Mostly, GISTs are spindle cell tumors while epithelioid morphology is also seen in 20%–25% cases. Few cases show mixed histology. Nuclear pleomorphism is rare and occurs more commonly in epithelioid morphology. The most commonly accepted criteria to predict the malignancy of GIST are the mitotic activity (>5 mitotic figures/50 hpf) and the tumor size (>5 cm).[7] In our case, the size of the tumor was 7 cm in maximum dimension. In microscopy, it showed spindle cells arranged in interlacing fascicles having cigar-shaped nuclei with nuclear pleomorphism and >5/50 hpf mitotic figures. Hence, this was a malignant GIST.

These tumors show strong positivity for KIT (CD117) which appears as cytoplasmic, membrane associated, or sometimes as perinuclear dots. Anoctamin-1, a chloride channel protein which is detected by the DOG1 antibody (discovered on GIST1), is highly sensitive and more specific than CD117 for GIST and is associated with both cytoplasmic and membrane staining.[8] Both CD117 and DOG1 are expressed in interstitial cells of Cajal. GIST expresses CD117 in up to 95% of cases, but also CD34 (70%), smooth muscle actin (40%), protein S100 and desmin 2%.[9] However, about 5%–15% of GISTs lack KIT expression and problematic in the diagnosis of GISTs.[10] DOG1 is most useful in KIT-negative tumors (these are more likely to harbor a PDGFRA mutation). The DOG1 has proved to be very sensitive and specific for the diagnosis of GISTs when compared with the C-KIT, including cases of extra-GI and metastatic GIST.[11] Our case was both CD117 and DOG1 positive.

The differential diagnosis of GISTs is schwannoma, Ewing sarcoma, true smooth muscle tumor, spindle cell carcinoma, and epithelial malignancy. These tumors are differentiated by histological pattern and specific immunohistochemistry (IHC).

Surgery is the treatment of choice for GIST. However, there is a controversy between APR and conservative surgery.[3] Although the incidence of local recurrence is lower after APR, there is no improvement in the incidence of distant metastasis and overall survival.[12] Inhibitor of tyrosine kinase receptor imatinib mesylate is used as the target therapy for local or distant recurrence after surgical resection in GIST.[13] The effect of tyrosine-kinase inhibitor is dependent on the exon mutations on the KIT gene. Many studies reported tumor response to imatinib, ranging from 12% to 70% in cases of exon 9 and exon 11 mutations of the C-KIT gene, respectively.[14] Molecularly targeted therapy combined with radiation therapy could improve the outcomes for patients diagnosed with GIST.[15]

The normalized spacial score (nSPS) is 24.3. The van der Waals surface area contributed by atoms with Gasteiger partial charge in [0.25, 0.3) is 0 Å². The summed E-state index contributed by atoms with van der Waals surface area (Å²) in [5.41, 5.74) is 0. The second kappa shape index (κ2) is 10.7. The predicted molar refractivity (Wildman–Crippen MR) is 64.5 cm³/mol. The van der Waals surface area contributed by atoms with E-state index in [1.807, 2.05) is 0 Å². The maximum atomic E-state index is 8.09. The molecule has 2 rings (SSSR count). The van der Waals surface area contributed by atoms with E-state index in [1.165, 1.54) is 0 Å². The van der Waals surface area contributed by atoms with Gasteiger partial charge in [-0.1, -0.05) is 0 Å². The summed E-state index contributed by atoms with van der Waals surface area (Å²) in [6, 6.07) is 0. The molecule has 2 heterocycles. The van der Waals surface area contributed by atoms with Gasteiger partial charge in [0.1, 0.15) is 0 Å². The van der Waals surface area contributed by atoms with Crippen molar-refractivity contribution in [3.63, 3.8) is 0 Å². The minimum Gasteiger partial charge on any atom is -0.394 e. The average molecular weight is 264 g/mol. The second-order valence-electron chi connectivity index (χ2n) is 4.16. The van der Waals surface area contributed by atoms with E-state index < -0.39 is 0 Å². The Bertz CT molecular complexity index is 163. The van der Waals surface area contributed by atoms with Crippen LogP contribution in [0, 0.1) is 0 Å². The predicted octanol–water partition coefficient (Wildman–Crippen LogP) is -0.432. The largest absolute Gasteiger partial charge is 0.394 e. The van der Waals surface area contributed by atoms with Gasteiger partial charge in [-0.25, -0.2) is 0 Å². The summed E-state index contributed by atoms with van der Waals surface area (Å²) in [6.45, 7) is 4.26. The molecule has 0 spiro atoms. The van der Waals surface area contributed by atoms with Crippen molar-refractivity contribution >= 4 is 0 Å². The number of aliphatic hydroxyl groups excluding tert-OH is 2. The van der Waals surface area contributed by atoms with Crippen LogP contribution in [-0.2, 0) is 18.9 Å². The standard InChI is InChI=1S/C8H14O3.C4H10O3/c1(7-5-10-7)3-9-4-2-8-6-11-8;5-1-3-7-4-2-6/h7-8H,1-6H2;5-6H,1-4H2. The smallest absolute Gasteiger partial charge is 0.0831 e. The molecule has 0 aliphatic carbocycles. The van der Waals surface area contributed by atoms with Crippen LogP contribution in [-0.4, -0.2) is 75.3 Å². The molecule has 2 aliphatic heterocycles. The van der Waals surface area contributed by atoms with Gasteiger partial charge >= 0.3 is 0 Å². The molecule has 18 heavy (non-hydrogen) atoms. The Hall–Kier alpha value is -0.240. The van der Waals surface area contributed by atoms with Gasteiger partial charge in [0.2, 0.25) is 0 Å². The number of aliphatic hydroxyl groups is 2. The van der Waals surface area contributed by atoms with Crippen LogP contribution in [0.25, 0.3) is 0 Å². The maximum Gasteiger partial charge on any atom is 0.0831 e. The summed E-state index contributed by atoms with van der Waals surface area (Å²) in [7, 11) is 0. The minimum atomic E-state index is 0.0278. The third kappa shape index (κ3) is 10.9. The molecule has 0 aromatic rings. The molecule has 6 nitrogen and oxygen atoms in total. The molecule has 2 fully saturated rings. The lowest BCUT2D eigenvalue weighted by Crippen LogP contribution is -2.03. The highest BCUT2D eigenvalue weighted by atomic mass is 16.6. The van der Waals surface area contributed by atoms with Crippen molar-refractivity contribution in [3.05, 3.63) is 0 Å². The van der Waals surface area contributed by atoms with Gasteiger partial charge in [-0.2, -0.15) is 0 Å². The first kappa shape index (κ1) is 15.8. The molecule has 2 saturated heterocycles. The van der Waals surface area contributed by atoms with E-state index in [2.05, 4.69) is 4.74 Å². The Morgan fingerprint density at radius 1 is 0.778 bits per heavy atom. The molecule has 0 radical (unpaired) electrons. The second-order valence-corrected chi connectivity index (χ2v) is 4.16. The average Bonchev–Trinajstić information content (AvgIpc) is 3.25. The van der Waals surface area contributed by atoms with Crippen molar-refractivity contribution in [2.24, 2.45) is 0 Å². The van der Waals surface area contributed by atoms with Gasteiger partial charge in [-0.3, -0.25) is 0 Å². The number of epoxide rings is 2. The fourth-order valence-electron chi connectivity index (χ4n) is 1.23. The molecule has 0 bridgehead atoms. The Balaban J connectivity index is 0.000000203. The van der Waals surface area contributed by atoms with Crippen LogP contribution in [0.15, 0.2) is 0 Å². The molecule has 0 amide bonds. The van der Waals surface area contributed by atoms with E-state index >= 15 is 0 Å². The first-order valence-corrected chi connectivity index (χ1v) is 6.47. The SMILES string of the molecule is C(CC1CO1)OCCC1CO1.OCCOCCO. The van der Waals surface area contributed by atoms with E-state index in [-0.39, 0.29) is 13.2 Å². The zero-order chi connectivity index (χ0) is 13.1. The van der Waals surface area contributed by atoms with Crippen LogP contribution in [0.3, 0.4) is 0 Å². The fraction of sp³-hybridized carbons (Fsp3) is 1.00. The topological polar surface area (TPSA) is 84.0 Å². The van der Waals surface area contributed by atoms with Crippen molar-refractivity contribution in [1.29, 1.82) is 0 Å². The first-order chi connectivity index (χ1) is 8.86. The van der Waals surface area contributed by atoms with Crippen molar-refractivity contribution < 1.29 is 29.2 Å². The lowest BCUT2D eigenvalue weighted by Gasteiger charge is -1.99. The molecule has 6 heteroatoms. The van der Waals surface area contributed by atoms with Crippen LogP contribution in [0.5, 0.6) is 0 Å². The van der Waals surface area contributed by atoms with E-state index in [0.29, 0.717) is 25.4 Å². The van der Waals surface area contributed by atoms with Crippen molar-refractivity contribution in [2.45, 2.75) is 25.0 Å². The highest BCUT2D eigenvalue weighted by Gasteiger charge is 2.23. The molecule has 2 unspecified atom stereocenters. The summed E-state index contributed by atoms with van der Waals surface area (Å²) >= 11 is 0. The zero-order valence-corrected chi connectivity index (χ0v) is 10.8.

Conclusion Top

Our case was a case of malignant anal canal GIST with tumor size more than 5 cm in maximum dimension. Mitotic figures were more than 5/50 hpf. The CD117 IHC score was 3+ in spindled cells. Hence, our patient has been put on adjuvant imatinib mesylate 400 mg daily. The differential diagnosis should always be kept in mind before diagnosing the GIST of the anal canal, and it should be confirmed with the help of IHC staining. Close follow-up of patient is necessary for local recurrence or metastases, and prognosis is usually better than carcinomas in this region. CD-117 score is not only diagnostic but also guides adjuvant therapy and is also prognostic marker.

Declaration of patient consent

The authors certify that they have obtained all appropriate patient consent forms. In the form the patient(s) has/have given his/her/their consent for his/her/their images and other clinical information to be reported in the journal. The patients understand that their names and initials will not be published and due efforts will be made to conceal their identity, but anonymity cannot be guaranteed.

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Conflicts of interest

There are no conflicts of interest.

  References Top

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Li JC, Ng SS, Lo AW, Lee JF, Yiu RY, Leung KL. Outcome of radical excision of anorectal gastrointestinal stromal tumors in Hong Kong Chinese patients. Indian J Gastroenterol 2007;26:33-5.  Back to cited text no. 3
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Nigri GR, Dente M, Valabrega S, Aurello P, D'Angelo F, Montrone G, et al. Gastrointestinal stromal tumor of the anal canal: An unusual presentation. World J Surg Oncol 2007;5:20.  Back to cited text no. 4
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Hirota S, Isozaki K, Moriyama Y, Hashimoto K, Nishida T, Ishiguro S, et al. Gain-of-function mutations of c-kit in human gastrointestinal stromal tumors. Science 1998;279:577-80.  Back to cited text no. 6
Sabah M, Cummins R, Leader M, Kay E. Altered expression of cell cycle regulatory proteins in gastrointestinal stromal tumors: Markers with potential prognostic implications. Hum Pathol 2006;37:648-55.  Back to cited text no. 7
West RB, Corless CL, Chen X, Rubin BP, Subramanian S, Montgomery K, et al. The novel marker, DOG1, is expressed ubiquitously in gastrointestinal stromal tumors irrespective of KIT or PDGFRA mutation status. Am J Pathol 2004;165:107-13.  Back to cited text no. 8
Lopes JM, Gouveia A, Pimenta A. The role of pathological anatomy in the diagnosis and prognosis of GISTs. Rev Port Cir 2007;2:35-8.  Back to cited text no. 9
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Changchien CR, Wu MC, Tasi WS, Tang R, Chiang JM, Chen JS, et al. Evaluation of prognosis for malignant rectal gastrointestinal stromal tumor by clinical parameters and immunohistochemical staining. Dis Colon Rectum 2004;47:1922-9.  Back to cited text no. 12
Gold JS, Dematteo RP. Combined surgical and molecular therapy: The gastrointestinal stromal tumor model. Ann Surg 2006;244:176-84.  Back to cited text no. 13
Nemoto Y, Mikami T, Hana K, Kikuchi S, Kobayashi N, Watanabe M, et al. Correlation of enhanced cell turnover with prognosis of gastrointestinal stromal tumors of the stomach: Relevance of cellularity and p27kip1. Pathol Int 2006;56:724-31.  Back to cited text no. 14
Ciresa M, D'Angelillo RM, Ramella S, Cellini F, Gaudino D, Stimato G, et al. Molecularly targeted therapy and radiotherapy in the management of localized gastrointestinal stromal tumor (GIST) of the rectum: A case report. Tumori 2009;95:236-9.  Back to cited text no. 15


  [Figure 1], [Figure 2], [Figure 3], [Figure 4], [Figure 5], [Figure 6], [Figure 7]